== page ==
Online integrity…

A useful set of principles to which Slugger is one of the latest signees. Help us keep to them!

# Private persons are entitled to respect for their privacy regardless of their activities online. This includes respect for the non-public nature of their personal contact information, the inviolability of their homes, and the safety of their families. No information which might lead others to invade these spaces should be posted. The separateness of private persons’ professional lives should also be respected as much as is reasonable.

# Public figures are entitled to respect for the non-public nature of their personal, non-professional contact information, and their privacy with regard to their homes and families. No information which might lead others to invade these spaces should be posted.

# Persons seeking anonymity or pseudonymity online should have their wishes in this regard respected as much as is reasonable. Exceptions include cases of criminal, misleading, or intentionally disruptive behaviour.

# Violations of these principles should be met with a lack of positive publicity and traffic.

  • joeCanuck

    sounds good to me.

  • Rory

    This seems, in modern parlance, to be a “no brainer” to me. Therefore I ask myself “what’s the need ?”. It seems like asking someone I don’t know, before asking them into my my home, if they will behave themselves and advising what the penaltoes may be if they do not.

    Too, too petty bourgeois, darlings.

  • páid

    don’t see any beijing or delhi based organizations signed up. so lets hope they play along.

  • I need answers first

    who is this organisation?
    where did they come from?
    why do they want this?
    why should bloggs have to differ from the media? because the media would never sign up to this

  • mick de dublin anarchist

    In general I think it’s sensible, BUT:

    “Private persons are entitled to respect for their privacy regardless of their activities online”

    ‘regardless’ is a bit strong for me. Paedo rings? Neo-nazis organising attacks?

  • Occasional Commentator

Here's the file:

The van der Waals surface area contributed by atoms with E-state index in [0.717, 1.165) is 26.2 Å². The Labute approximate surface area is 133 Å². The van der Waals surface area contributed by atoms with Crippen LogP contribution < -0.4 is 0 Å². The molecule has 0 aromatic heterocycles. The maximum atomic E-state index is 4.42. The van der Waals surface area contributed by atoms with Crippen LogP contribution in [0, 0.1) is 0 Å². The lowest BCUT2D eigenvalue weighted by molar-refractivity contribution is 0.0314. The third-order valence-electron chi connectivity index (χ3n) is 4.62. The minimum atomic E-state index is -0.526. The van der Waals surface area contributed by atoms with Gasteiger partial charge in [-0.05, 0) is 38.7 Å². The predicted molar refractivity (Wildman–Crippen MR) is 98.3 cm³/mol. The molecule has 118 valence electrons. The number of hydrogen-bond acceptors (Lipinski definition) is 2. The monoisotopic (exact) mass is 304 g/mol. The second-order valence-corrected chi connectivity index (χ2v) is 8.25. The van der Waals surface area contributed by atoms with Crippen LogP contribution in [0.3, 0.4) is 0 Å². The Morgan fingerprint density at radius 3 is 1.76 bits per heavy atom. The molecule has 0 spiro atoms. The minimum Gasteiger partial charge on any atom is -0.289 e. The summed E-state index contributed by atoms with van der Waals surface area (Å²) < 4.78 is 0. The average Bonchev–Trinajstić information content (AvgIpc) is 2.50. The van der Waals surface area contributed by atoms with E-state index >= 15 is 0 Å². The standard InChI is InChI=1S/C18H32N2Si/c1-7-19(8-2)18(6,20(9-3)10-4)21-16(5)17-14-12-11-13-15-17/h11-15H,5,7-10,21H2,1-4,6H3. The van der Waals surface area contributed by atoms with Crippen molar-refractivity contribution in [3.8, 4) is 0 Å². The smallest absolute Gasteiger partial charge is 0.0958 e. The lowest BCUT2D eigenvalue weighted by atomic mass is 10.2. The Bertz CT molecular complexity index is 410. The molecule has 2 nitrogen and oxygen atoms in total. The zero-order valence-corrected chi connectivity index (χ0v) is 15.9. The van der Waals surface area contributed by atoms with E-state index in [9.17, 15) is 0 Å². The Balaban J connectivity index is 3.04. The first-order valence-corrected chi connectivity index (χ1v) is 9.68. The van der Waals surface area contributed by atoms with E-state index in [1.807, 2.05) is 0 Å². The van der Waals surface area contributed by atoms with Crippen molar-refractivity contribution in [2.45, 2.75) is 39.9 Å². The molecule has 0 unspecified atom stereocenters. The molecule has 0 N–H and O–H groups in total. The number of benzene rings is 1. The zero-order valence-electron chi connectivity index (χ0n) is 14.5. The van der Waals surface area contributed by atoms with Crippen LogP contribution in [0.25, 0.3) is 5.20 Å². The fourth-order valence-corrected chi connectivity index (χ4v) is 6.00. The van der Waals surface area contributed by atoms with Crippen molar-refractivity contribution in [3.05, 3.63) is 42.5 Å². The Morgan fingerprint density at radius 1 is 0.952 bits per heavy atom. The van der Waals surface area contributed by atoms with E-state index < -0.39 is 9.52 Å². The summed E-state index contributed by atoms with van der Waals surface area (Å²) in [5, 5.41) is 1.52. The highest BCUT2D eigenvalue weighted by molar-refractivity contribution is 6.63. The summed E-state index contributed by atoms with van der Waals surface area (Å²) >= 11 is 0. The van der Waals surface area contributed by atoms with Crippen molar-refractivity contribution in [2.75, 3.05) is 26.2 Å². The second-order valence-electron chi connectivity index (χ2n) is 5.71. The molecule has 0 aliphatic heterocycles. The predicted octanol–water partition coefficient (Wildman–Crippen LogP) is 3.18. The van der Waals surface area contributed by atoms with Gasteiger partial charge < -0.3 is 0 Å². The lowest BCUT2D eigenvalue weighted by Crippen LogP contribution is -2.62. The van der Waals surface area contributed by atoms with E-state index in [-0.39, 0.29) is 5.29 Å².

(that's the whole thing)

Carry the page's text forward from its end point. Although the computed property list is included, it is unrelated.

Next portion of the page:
“Exceptions include cases of criminal, misleading, or intentionally disruptive behaviour.”

    These exceptions are too broad. If you suspect somebody of criminal activity, it would be better to report it to your local police (or similar authority). If I suspect somebody has breached copyright on slugger, surely that doesn’t allow me to publish their personal details on Slugger?

    And ‘misleading’? Most of what is written during the more heated debates on Slugger is misleading (including this comment no doubt!).

    I’m not impressed by these nice sounding lists of rights. They’re always full of so many broad exceptions as to be toothless, just like the various international conventions on human rights and the like.

  • Mick Fealty

    I only signed up to on the basis that it related to personal details. You are right of course. A chunk of the debate on Slugger is misleading, but mostly only in political terms. I don’t see anything here that contravenes our ‘play the ball not the man’ rule.

    Indeed, the rules of Slugger would not entitle you to publish anything, since as the blog owner I reserve that right for myself.

  • Occasional Commentator

    The second item (and the last sentence of the first) is interesting. I agree with it, but a lot won’t (particular in the media). Some believe that a public figure’s private life is fair game, even if it’s not criminal and has no bearing on their public duties.

  • Sean

    *sigh*

    Another so called blog using censorship on removing Libelous info according to the admins view.

    Wasnt blogs supposed to be to express ones opinion without censorship?

    Nah think I’ll move on from here, it was nice while it lasted though.